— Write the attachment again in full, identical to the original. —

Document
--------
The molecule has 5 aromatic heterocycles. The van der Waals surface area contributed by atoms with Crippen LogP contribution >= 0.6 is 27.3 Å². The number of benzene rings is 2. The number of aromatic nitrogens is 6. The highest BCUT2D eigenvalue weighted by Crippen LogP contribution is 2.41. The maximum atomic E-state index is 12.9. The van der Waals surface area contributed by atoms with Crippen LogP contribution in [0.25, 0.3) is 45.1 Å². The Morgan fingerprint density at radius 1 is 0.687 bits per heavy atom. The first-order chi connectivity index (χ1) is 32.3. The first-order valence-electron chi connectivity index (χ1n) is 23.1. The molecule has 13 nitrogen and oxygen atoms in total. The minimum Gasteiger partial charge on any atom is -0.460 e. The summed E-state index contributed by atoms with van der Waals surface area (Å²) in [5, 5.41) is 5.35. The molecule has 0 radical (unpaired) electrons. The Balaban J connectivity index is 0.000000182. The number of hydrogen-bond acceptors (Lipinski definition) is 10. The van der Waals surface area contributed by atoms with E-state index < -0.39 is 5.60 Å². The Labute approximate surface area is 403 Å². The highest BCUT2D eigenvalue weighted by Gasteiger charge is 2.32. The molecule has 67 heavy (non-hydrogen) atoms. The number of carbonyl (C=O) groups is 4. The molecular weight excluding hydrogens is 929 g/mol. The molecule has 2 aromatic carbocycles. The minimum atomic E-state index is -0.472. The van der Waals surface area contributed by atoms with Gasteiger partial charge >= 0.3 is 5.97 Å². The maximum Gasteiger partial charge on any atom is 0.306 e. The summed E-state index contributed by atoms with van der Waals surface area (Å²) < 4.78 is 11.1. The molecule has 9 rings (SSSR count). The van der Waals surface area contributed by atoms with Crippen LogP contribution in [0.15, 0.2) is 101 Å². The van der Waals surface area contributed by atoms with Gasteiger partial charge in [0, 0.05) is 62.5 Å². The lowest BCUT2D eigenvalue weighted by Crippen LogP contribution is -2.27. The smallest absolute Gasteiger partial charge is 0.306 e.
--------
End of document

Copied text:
The molecule has 5 aromatic heterocycles. The van der Waals surface area contributed by atoms with Crippen LogP contribution >= 0.6 is 27.3 Å². The number of benzene rings is 2. The number of aromatic nitrogens is 6. The highest BCUT2D eigenvalue weighted by Crippen LogP contribution is 2.41. The maximum atomic E-state index is 12.9. The van der Waals surface area contributed by atoms with Crippen LogP contribution in [0.25, 0.3) is 45.1 Å². The Morgan fingerprint density at radius 1 is 0.687 bits per heavy atom. The first-order chi connectivity index (χ1) is 32.3. The first-order valence-electron chi connectivity index (χ1n) is 23.1. The molecule has 13 nitrogen and oxygen atoms in total. The minimum Gasteiger partial charge on any atom is -0.460 e. The summed E-state index contributed by atoms with van der Waals surface area (Å²) in [5, 5.41) is 5.35. The molecule has 0 radical (unpaired) electrons. The Balaban J connectivity index is 0.000000182. The number of hydrogen-bond acceptors (Lipinski definition) is 10. The van der Waals surface area contributed by atoms with E-state index < -0.39 is 5.60 Å². The Labute approximate surface area is 403 Å². The highest BCUT2D eigenvalue weighted by Gasteiger charge is 2.32. The molecule has 67 heavy (non-hydrogen) atoms. The number of carbonyl (C=O) groups is 4. The molecular weight excluding hydrogens is 929 g/mol. The molecule has 2 aromatic carbocycles. The minimum atomic E-state index is -0.472. The van der Waals surface area contributed by atoms with Gasteiger partial charge >= 0.3 is 5.97 Å². The maximum Gasteiger partial charge on any atom is 0.306 e. The summed E-state index contributed by atoms with van der Waals surface area (Å²) < 4.78 is 11.1. The molecule has 9 rings (SSSR count). The van der Waals surface area contributed by atoms with Crippen LogP contribution in [0.15, 0.2) is 101 Å². The van der Waals surface area contributed by atoms with Gasteiger partial charge in [0, 0.05) is 62.5 Å². The lowest BCUT2D eigenvalue weighted by Crippen LogP contribution is -2.27. The smallest absolute Gasteiger partial charge is 0.306 e.